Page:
Photos taken with digital cameras will, for the most part, show some amount of noise when inspecting them at 100%. The tripod and lenses won't affect the noise because the noise comes from the sensor, something that remains constant regardless of which lens or tripod you shoot with. Generally, you can lower the apparent noise by reducing the ISO but proper ...


4

Adding some info to Akram's answer. You could use try some of the filters from G'mic (a "plugin pack" for the Gimp which has a lot more filters than just noise removal ones). Here's its website and download page. For a tutorial: Noise reduction with G'Mic . An excerpt: Anisotropic Smoothing is the best solution for pure noise reduction, it can be found ...


4

Noise reduction is very computationally expensive process. When you zoomed in it only processes a small part of the image, but when you zoomed out the algorithm would have to process the whole file and then re-scale it, which takes a great deal of time even on modern hardware.


4

If you open the image with any editor, you can see in the histogram (below) that it only uses (in a significant proportion) 12 of the 255 available brightness levels. This means that it only has 12 shades to represent the image that it captured. Switching to the logarithmic histogram, you can see that actually there is more, but the most significant part, ...


4

JPEG doesn't retain 100% of the data. What you're calling "noise" in the jpeg might be what's usually called compression artifacts, or jpeg artifacts. If they're showing up when you save as a jpeg made with the maximum quality setting, the only fix is to save in a lossless format (tiff and png are popular). I save everything in a lossless format, usually ...


4

Theoretically the mean of 10 one-second exposures should give the same amount of noise as one ten-second exposure. The results in practice differ mainly on account of thermal noise. The longer the sensor is active during an exposure the warmer it gets which results in an increase in dark current noise. Multiple short exposures allow the sensor to cool in ...


4

You are correct that there is no free lunch. Software NR works by looking for sharp edges and trying to identify what is detail and what is noise, but at a very fine level, they can't be distinguished. What you will normally see with light NR is a reduction in fine detail, but gross detail is maintained. The more you turn up NR, the more gross the detail ...


4

You can also use an median blending (create image stack and apply the "Median" stack mode) File > Scripts > Load Files into Stack Select all layers and use Edit > Auto Align to align them (if necessary) Layer > Smart Objects > Convert to Smart Object Layer > Smart Objects > Stack Mode and choose Median Discussion of this and other methods here: Does ...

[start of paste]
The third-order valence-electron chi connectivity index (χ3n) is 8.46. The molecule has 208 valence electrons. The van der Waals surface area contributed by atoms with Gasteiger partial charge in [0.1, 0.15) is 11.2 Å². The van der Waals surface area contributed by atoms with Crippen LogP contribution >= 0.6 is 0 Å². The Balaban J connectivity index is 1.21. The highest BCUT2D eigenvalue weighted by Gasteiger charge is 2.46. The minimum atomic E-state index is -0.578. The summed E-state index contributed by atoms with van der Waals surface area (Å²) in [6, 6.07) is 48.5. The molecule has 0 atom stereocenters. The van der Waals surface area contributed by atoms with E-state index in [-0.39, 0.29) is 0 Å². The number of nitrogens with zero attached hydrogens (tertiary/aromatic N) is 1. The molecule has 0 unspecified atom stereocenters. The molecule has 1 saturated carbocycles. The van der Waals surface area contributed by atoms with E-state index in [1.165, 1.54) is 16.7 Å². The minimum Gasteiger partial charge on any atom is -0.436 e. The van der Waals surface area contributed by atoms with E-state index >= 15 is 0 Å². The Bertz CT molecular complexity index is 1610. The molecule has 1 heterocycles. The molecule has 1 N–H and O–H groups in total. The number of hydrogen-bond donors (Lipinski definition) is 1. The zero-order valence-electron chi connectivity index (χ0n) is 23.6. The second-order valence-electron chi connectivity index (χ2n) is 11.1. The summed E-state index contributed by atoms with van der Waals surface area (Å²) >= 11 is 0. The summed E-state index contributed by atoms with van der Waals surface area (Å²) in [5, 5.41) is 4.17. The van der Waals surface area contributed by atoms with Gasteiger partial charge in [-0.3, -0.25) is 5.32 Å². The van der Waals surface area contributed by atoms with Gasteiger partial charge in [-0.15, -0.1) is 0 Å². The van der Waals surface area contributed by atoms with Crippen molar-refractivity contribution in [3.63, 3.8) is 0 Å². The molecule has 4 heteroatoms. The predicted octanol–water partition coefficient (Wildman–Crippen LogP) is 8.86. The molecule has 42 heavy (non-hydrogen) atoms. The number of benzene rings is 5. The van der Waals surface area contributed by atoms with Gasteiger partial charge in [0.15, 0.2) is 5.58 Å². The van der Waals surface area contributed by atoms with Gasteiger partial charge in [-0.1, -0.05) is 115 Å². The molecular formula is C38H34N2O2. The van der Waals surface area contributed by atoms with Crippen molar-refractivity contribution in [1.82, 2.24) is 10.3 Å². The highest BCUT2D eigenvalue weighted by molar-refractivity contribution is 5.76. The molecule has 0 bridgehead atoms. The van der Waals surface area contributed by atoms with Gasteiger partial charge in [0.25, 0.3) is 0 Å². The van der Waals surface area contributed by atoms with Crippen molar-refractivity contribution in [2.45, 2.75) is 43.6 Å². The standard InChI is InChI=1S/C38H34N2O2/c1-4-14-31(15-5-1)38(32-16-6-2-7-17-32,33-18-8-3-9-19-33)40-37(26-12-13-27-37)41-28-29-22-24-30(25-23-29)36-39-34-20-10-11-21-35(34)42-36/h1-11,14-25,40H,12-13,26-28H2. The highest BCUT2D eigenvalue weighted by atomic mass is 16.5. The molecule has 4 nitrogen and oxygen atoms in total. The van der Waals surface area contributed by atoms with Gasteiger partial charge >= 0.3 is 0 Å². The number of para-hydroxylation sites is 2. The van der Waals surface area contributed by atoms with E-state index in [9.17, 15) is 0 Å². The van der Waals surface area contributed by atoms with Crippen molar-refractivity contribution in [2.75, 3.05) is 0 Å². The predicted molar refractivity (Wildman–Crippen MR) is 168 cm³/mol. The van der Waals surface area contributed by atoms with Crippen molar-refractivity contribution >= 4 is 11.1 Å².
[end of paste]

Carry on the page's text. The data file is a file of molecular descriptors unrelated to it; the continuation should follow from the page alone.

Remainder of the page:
4

Demosaicing and noise reduction should be done simultaneously. It's best to use the DCRaw program to extract the raw pixel data and then to tackle the problem of reconstructing the image from first principles instead of using the standard algorithms which won't yield the best possible reconstruction of the image. In such a first principle treatment, you ...


4

Many previews in image editing applications are just that - previews. To get an exact view of what many effects and settings applied to an image will look like you should export the image with the changes applied. Since this can be rather tedious and cumbersome, previews allow us to see an approximation. Many noise reduction tools, including RawTherapee, ...


4

It sounds like you want to use an alternate noise reduction algorithm integrated into Lightroom's RAW conversion, as an alternate for or addition to the built-in noise reduction. I don't think there are any plugins that work that way. Everything I can find uses Lightroom's external editing functionality — which sends a processed TIFF or JPEG to the other ...


4

There's an old saying about photography: Gear doesn't matter. While true, it is only part of the fuller truth: Gear doesn't matter... until it does. What that means is that better gear won't make anyone a better photographer. If the photographer is not applying the proper technique, skill, and knowledge when using lesser gear then better gear will not ...


4

Even the same exact camera will not demonstrate the same "exact" noise characteristics on successive shots. But techniques such as "dark frame subtraction" or other noise reduction processes that measure unexposed areas of the sensor and other characteristics of the noise generated by the camera's circuitry will be "close enough for government work." Image ...


4

In my limited experience (back when Astrostack was the hot item, and using video captured at 640x480 with a webcam -- call it 1998 or so), stacking more frames will decrease the appearance of noise by averaging it away, but won't increase detail beyond about double the actual pixel resolution of the image (you only get that much because the image wanders a ...


Only top voted, non community-wiki answers of a minimum length are eligible